I’ve always liked the Rum drink called “3 Dots and a Dash” but never learned to make it.
A sort of Rum Punch, it is a delicious mix of potent rum flavors and drinkability.
3 Dots and a Dash
1 1/2 oz Neissen Ambre Rhum
1/2 oz El Dorado 5 Year Demerara Rum
1/2 oz Lime Juice
1/2 oz Orange Juice
scant 1/2 oz Honey Mix*
1/4 oz John Taylor Falernum
1/4 oz St Elizabeth’s Allspice Dram
1 scoop crushed ice (about 6 oz)
Blend or shake very well, until the outside of the mixing tin or glass frosts. Pour into a collins glass and garnish with a pineapple spear and 3 cherries.
*Honey Mix: Combine Honey 1-1 with warm water and shake to combine.
Unfortunately, I forgot to take a picture of 3 Dots and a Dash, so this Tabouleh will have to suffice:
I was looking through the fridge the other day and noticed I had a rather large, and totally forgotten, bag of uncooked bulgur wheat towards the back. Realized I hadn’t made Tabouleh in quite a while, so I figured now that tomatoes are starting to come into season, it would make a fine side salad for a roasted chicken.
Tabouleh is an interesting salad to play with, I’ve had them made all over the map. From basically all Parsley to almost entirely Bulgur. It’s sort of left to your interpretation. The mandatory elements, to me anyway, are: Cooked Bulgur Wheat, Parsley, Tomatoes, and olive oil. After that, the sky’s the limit.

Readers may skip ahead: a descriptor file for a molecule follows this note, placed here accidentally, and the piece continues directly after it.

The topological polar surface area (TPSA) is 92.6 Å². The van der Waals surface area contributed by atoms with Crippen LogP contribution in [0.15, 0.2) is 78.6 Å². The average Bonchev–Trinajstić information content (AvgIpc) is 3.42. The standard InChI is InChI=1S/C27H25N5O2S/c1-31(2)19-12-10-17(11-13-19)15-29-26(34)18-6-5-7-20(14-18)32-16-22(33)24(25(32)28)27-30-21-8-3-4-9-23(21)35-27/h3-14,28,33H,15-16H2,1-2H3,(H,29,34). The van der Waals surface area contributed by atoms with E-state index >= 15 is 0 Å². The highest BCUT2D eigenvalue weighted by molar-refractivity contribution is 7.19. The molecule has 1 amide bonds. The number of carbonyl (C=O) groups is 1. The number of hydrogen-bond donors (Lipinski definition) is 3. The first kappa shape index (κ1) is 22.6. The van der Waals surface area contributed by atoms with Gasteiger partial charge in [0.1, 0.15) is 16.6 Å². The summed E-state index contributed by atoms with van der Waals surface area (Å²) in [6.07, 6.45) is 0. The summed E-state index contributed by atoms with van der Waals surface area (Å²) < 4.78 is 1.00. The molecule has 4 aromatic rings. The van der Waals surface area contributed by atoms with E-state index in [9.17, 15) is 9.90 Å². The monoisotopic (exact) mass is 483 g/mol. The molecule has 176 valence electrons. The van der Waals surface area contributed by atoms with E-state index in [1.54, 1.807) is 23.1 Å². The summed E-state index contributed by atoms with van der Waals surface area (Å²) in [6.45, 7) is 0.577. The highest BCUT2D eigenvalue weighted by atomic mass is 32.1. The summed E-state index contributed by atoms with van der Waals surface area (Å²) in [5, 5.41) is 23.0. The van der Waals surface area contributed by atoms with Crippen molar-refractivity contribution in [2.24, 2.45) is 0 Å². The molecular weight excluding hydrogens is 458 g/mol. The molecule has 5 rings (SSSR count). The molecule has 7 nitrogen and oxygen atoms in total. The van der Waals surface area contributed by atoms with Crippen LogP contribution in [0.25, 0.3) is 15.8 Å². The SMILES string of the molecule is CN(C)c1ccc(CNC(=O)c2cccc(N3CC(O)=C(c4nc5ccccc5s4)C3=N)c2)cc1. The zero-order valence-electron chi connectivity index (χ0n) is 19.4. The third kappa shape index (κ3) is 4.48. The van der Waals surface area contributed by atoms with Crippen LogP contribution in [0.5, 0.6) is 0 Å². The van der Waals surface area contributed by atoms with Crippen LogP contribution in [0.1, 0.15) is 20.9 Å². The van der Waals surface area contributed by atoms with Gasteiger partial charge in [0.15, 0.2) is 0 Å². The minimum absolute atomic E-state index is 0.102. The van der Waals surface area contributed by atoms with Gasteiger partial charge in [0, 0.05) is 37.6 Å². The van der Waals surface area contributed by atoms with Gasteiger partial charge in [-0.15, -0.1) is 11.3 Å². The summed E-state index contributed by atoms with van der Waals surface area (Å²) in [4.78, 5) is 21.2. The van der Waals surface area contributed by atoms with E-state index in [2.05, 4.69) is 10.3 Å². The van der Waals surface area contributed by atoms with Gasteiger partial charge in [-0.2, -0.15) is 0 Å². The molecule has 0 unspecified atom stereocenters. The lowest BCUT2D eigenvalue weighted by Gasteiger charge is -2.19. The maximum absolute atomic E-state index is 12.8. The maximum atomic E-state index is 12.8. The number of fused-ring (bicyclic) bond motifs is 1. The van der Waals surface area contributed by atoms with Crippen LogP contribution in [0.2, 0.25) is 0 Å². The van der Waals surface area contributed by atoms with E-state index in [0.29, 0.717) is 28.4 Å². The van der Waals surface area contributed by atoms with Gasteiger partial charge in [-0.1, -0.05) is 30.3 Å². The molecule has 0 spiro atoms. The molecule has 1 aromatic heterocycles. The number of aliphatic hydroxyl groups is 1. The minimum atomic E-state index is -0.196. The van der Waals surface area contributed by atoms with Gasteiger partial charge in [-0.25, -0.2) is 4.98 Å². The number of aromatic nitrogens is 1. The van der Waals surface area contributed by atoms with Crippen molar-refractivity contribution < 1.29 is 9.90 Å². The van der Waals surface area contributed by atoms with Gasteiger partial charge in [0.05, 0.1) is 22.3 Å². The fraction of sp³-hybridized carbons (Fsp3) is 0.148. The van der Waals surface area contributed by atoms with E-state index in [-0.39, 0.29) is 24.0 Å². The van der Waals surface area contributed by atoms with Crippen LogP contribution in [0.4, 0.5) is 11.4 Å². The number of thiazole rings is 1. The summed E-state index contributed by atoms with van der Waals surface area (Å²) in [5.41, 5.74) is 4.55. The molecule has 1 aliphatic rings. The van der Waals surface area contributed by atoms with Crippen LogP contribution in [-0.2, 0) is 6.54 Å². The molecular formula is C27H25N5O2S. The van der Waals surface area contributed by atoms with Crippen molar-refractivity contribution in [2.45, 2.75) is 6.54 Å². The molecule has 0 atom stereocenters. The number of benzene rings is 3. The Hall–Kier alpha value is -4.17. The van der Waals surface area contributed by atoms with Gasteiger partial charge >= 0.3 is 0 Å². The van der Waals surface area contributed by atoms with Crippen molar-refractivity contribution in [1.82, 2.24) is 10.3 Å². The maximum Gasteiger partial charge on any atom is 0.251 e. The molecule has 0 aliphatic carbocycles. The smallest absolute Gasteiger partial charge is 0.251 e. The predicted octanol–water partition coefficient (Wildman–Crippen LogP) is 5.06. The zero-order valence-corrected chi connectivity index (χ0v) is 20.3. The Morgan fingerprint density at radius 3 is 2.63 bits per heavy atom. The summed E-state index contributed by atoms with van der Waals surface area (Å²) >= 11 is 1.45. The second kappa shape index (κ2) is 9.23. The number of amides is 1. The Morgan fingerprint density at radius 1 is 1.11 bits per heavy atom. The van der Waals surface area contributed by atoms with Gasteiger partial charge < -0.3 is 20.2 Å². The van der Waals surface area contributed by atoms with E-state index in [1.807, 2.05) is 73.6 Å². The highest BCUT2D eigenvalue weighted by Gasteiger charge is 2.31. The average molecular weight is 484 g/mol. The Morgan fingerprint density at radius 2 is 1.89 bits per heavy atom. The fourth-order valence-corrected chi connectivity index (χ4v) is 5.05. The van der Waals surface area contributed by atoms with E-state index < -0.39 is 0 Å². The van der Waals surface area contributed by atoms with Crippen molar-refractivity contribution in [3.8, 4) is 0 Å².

Cook bulgur wheat according to the directions on the package it came in. Cool Bulgur, draining if necessary. Get out a large bowl. Finely mince a clove or two of garlic, pour in a couple tablespoons of vinegar or lemon juice. Add a similar amount of olive oil. Chop your herbage and add it, being quite generous. Sometimes this dish is more an herb condiment than a salad. Chop a ripe and tasty tomato and throw it in with the herbs and garlic. Slice a green onion or two and add. Salt generously and toss to mix. Peel and chop a cucumber, (or other crispy vegetable,) and add. Toss again and check seasoning. Add bulgur wheat, maybe some crumbled feta cheese, and freshly ground pepper. Toss, allow to stand at room temperature for flavors to marry.
It is really easy to scale this up and down, it makes a totally classic hippie dish for a potluck. In fact, I believe, in certain cities, like Madison, WI and Berkeley, CA, if, through a bizarre set of coincidences, someone fails to bring Tabouleh as a “Dish to Pass”, all you have to do is close your eyes and say, “Tabouleh,” and it will appear on the table.